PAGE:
It is therefore an object of the invention to provide an assembly injection-molded control valve assembly which permits actuation of said assembly in a very limited installation space.
 This and other objects of the invention are achieved by the invention as described and claimed hereinafter.
 The control valve assembly according to the invention comprises a plurality of control valves or valve modules that are suitable, for instance, to throttle intake channels of an air intake manifold for an internal combustion engine. In the following discussion, it should be understood that control valves may be constructed as valve modules, e.g., constructed of assembly injection-molded control units. The control valves are produced by assembly injection molding techniques and comprise valve blades, which should be understood to refer to the entire part which is movable in the valve frame, including the shaft extensions by which the flap is rotatably mounted. In order to transmit an actuating force from one valve blade to another, a shaft is provided that can be turned to simultaneously rotate the valve blades. Because this shaft must lie precisely in the axis of rotation of the valve blades, little space is required for the control valve assembly. Thus, such an assembly can be installed, for example, in the intake channels of an internal combustion engine air intake manifold leading to the engine cylinders so as to save space. It is also possible to achieve selective inlet closure if there are several intake channels per cylinder. In this case, the valve shaft extends through each of the non-closable intake channels without blocking them.
 According to one advantageous embodiment of the invention, at least one of the bearings in the valve frame on both sides of the valve blades has a conical configuration. These conical bearings are formed by the valve shaft and the mounting hole or receptacle in the valve frame. The conical outer contour of the valve shaft in the area of the bearings is preferably formed by the injection-molded component that also produces the valve blade. The receptacle hole in the valve frame need not necessarily be produced by drilling. It is also possible to originally form this hole by using appropriate core inserts in the injection mold in which the mounting frame is formed. In this case, the mounting holes in the valve frame must have a conical configuration that corresponds to the conical configuration on the valve shaft.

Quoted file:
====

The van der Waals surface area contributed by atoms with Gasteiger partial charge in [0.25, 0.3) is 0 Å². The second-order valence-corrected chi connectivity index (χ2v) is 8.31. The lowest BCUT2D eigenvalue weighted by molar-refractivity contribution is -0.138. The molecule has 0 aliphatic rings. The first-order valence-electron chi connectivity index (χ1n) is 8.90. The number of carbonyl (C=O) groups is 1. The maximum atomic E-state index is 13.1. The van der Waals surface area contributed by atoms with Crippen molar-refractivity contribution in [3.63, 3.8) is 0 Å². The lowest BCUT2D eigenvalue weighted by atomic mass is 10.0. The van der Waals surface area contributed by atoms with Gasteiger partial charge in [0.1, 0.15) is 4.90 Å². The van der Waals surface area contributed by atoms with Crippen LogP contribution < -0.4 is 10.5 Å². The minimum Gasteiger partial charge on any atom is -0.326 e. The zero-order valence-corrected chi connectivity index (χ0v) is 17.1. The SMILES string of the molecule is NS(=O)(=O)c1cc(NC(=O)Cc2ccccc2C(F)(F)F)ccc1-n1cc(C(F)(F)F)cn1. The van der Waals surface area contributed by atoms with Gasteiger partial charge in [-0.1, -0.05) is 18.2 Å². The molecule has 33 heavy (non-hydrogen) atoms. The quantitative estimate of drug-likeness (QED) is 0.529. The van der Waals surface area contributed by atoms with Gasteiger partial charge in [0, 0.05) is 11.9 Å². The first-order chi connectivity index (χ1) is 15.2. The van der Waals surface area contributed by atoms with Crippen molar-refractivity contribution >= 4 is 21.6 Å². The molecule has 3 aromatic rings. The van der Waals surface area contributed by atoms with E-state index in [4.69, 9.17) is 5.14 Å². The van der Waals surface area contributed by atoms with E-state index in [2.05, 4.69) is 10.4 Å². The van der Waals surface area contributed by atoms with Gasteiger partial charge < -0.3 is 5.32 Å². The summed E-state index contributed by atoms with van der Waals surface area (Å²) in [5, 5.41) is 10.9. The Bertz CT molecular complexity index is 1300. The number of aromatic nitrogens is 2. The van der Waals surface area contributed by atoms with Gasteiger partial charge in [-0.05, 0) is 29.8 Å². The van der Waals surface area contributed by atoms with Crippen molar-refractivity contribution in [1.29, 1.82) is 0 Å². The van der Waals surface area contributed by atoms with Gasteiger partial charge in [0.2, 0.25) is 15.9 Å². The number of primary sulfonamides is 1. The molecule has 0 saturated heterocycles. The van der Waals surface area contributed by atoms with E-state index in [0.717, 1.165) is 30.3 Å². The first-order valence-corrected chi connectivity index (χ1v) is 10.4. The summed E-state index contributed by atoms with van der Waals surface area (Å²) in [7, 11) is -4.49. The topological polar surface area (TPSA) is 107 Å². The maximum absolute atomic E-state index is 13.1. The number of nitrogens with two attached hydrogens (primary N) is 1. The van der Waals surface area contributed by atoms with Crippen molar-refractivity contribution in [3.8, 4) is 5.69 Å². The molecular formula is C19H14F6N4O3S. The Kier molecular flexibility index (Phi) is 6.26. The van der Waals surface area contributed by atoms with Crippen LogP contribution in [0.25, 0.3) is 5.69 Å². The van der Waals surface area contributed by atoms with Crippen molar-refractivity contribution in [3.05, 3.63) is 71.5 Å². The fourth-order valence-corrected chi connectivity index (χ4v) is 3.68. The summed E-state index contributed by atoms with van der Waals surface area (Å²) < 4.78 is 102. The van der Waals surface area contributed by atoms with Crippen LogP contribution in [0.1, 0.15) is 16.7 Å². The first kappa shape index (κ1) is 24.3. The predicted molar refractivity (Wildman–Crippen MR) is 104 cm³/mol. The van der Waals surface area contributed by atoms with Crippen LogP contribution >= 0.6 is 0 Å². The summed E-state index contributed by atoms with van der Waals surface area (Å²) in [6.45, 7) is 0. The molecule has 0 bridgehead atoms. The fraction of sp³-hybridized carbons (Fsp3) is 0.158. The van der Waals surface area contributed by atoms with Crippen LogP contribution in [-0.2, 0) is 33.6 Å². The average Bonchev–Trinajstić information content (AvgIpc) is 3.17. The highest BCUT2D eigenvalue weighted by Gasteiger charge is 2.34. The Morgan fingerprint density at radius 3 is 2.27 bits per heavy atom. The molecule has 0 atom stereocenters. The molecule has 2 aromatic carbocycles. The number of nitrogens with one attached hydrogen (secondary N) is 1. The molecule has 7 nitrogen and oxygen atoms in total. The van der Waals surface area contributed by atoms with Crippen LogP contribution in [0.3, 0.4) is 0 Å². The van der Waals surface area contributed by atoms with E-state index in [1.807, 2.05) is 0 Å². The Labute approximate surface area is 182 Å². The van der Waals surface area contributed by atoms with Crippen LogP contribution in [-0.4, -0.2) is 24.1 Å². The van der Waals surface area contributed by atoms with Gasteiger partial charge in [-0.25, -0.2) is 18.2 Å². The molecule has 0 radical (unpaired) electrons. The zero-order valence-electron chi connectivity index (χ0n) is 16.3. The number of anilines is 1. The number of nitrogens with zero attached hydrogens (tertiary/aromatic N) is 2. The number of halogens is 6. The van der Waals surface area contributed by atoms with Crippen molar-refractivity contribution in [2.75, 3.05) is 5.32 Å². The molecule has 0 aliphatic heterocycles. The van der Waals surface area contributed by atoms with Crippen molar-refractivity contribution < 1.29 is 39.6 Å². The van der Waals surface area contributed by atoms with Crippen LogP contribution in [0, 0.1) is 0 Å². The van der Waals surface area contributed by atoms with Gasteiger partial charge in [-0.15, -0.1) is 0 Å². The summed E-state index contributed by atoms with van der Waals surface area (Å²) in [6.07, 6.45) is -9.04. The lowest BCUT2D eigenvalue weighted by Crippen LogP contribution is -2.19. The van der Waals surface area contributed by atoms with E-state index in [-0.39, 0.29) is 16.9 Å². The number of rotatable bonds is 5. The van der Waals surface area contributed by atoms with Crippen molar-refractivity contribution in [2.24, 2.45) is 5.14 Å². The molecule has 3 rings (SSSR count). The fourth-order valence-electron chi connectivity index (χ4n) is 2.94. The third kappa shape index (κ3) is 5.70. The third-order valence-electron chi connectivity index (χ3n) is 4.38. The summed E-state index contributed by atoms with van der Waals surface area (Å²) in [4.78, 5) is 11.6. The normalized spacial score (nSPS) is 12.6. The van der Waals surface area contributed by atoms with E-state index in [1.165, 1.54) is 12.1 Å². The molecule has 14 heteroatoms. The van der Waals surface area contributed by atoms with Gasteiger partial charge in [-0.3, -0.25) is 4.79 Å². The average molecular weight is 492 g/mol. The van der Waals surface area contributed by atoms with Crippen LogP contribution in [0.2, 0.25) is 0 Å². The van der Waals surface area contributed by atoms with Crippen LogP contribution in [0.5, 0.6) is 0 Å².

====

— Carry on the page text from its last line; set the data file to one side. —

The base of the cone may face either the exterior of the valve frame or the interior of the valve frame. Which of the two directions of the opening is more appropriate in the individual case depends on the material selected, as will be described in greater detail below.
 Normally, when the temperature or the air humidity decreases, the valve will shrink more than the valve frame. In such a case it is better to provide a conical bearing configuration which diverges toward the exterior of the frame. Shrinkage of the valve shaft has an axial and a radial component. The radial shrinkage component enlarges or produces a gap between the conical seat in the valve frame and the conical surface on the valve shaft. At the same time, however, axial shrinkage of the valve shaft causes the axis to be shortened so that the gap thus produced is compensated. It is therefore necessary to fix the valve shaft axially. This can advantageously be accomplished by providing a second conical area at the other end of the valve shaft. However, a shoulder on the shaft can also ensure axial fixation. Of course, the valve blades also provide axial fixation of the valve shaft. They limit the axial play of the valve shaft in the opening of the valve frame.
 The angle of divergence of the cone can be selected as a function of the materials used and the dimensions of the control valve such that the axial and radial shrinkage component of the valve shaft is compensated. Alternatively, the angle of divergence can also be selected in such a way that a slight axial stressing (tensioning) of the valve shaft is achieved when the temperature decreases. This makes it possible to compensate tolerances in the valve shaft and the valve frame while ensuring a play-free bearing arrangement of the valve shaft in the valve frame throughout the tolerance range. Valve shaft undersizing in the low temperature range will simultaneously compensate wear.
 A significant advantage of the conical configuration of the bearings, however, is that it limits bearing friction irrespective of the operating temperature. In this way it is possible to maintain the operating torques needed to adjust the valves within limits. This has the advantageous effect that even if the actuating shaft has little torsional rigidity, which is true, for instance, if it is made entirely of synthetic resin material, high requirements regarding angular misalignment between the control valves can be met. Of course, low switching forces also affect the dimensioning of the valve actuator, which under these conditions can have smaller dimensions. This saves weight as well as production costs and can furthermore create the conditions making it possible to drive the valve actuator by means of the negative pressure present in the intake pipe.